In 2016, the world woke up to the reality that freedom of expression itself had been weaponized.
The enemies of strong democratic values had learned a new trick. They had turned the power of self-expression on social media platforms — which only five years earlier had helped unleash the natural desire for self-determination in the Arab Spring — into a cloaking device that allowed them to wage a surreptitious influence campaign. Social media bots generated by troll farms, deceptive political banner ads, and spear-phishing computer hacks coupled with selective leaks became low-cost, highly effective disinformation tools requiring little technological know-how.
This year, and for the first time, the Society of Professional Journalists held a summit celebrating World Press Freedom Day. (Watch the videos at www.spj.org/wpfd-summit.asp.)
The theme of this year’s United Nations Educational, Scientific and Cultural Organization event was Media for Democracy: Journalism and Elections in Times of Disinformation. Our summit, which was made possible by a generous gift from Craig Newmark Philanthropies, hosted more than 30 press freedom groups in New York from April 26 to 27.
We heard digital disinformation experts dissect what had happened in 2016 — much of which has now been verified by the Mueller report — and more terrifyingly, what might occur as the opponents of democracy become more technologically sophisticated.
For example, Kathleen Hall Jamieson, a professor at the University of Pennsylvania, described how hackers might in the future break into electoral systems to alter the voting rolls in such a subtle manner that voters may not realize why they are being turned away at the polls. She pointed to a line in the Mueller report briefly mentioning that the electoral systems in Florida were breached in the 2016 election.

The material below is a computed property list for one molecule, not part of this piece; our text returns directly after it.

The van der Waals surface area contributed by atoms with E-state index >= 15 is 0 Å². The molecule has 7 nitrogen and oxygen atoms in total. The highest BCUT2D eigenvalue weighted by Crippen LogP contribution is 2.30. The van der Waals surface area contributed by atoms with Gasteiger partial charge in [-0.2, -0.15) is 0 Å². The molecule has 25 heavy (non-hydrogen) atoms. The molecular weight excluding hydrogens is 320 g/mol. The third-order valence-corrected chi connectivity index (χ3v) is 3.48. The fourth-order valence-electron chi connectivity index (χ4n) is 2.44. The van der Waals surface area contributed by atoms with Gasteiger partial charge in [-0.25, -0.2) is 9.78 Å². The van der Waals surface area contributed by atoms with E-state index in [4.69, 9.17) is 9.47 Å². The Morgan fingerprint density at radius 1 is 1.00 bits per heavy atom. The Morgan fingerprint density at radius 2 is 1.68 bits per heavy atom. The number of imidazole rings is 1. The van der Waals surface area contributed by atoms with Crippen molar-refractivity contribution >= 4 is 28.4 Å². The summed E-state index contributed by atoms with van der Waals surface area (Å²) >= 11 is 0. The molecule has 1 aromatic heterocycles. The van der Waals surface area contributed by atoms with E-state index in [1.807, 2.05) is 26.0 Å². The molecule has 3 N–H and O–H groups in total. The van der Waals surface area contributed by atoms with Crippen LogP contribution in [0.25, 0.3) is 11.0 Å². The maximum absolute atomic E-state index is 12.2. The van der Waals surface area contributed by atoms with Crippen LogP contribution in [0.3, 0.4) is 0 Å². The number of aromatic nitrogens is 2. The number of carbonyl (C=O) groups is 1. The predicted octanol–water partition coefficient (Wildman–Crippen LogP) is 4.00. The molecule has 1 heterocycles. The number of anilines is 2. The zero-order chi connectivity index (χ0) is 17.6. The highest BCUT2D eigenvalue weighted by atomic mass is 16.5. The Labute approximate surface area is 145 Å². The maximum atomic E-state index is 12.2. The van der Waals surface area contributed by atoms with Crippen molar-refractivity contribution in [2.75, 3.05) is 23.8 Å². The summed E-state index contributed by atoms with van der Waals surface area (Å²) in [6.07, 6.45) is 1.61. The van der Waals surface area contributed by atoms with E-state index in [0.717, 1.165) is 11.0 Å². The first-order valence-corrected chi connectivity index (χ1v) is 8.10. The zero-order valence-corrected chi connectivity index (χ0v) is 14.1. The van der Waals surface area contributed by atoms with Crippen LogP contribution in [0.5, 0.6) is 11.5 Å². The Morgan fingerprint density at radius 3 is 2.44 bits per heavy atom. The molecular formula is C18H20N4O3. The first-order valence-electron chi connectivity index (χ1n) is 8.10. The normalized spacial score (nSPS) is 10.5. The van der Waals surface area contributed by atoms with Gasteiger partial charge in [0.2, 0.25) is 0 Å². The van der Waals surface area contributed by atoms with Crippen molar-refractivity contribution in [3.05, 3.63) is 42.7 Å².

Deliberate disinformation, on the other hand, may have an even more insidious purpose. Another one of our speakers, Laura Rosenberger, now the director of the German Marshall Fund of the United States’ Alliance for Securing Democracy, was the foreign policy adviser for Hilary Clinton’s campaign. She pointed out that when the trolls began to operate, there was no emergent Republican candidate. The real goal, she asserted, was undermining public faith in democratic institutions.
At this time, we’re being asked to put our faith in algorithms to solve this crisis. These same algorithms failed to block one in five of the videos of the mosque attacks in Christchurch, New Zealand in March. The numbers are staggering. Users tried to upload one and a half million videos after the shooter livestreamed his attack. Although most were blocked before they could be uploaded, some 300,000 of these videos got through this cyber security net.
Another serious concern is the increasing sophistication of so-called “deep fakes,” digital audio, video and still images that are hyper-realistic forgeries that blur the lines between fact and fiction. This battle against disinformation and deep fakes is likely to rage for some time, as each defensive measure is countered by new technological advances on the other side, making it akin to an arms race we’re already too familiar with.
As someone who represents other journalists, I ask what measures can journalists effectively take to counter this potential tsunami of digital disinformation as elections come into the forefront of the news?
Firstly, the press freedom groups that gathered for our summit drafted a resolution to reaffirm our role as watchdogs. As journalists, we must recommit ourselves to presenting the public with the factual information it needs to make sound decisions on vital questions, including electoral decisions.
Secondly, our resolution encourages journalists to invite the public to become our allies in this fight for freedom of information. We urge the public to help journalists correct mistakes and counter misinformation they find online, whether it appears to be malicious or merely mistaken.
Finally, we should all hold governments and private platforms to account, pushing them to develop technological and regulatory solutions, but at the same time making sure their actions are transparent and they remain engaged with the public so that our rights to freedom of speech and association are not infringed upon without the people’s consent.
Democracies have collectively tackled worse foes. Arguably, the democratic world faced a far greater threat from fascism in the 1930s and ’40s. Out of that global conflict emerged the intergovernmental institutions such as the UN, and high moral standards such as the Universal Declaration of Human Rights.
This challenge may require a similar collaborative effort to stand against the forces of disinformation.
This column has been adapted from remarks the national president gave at the United Nations headquarters in New York on World Press Freedom Day, May 3, 2019.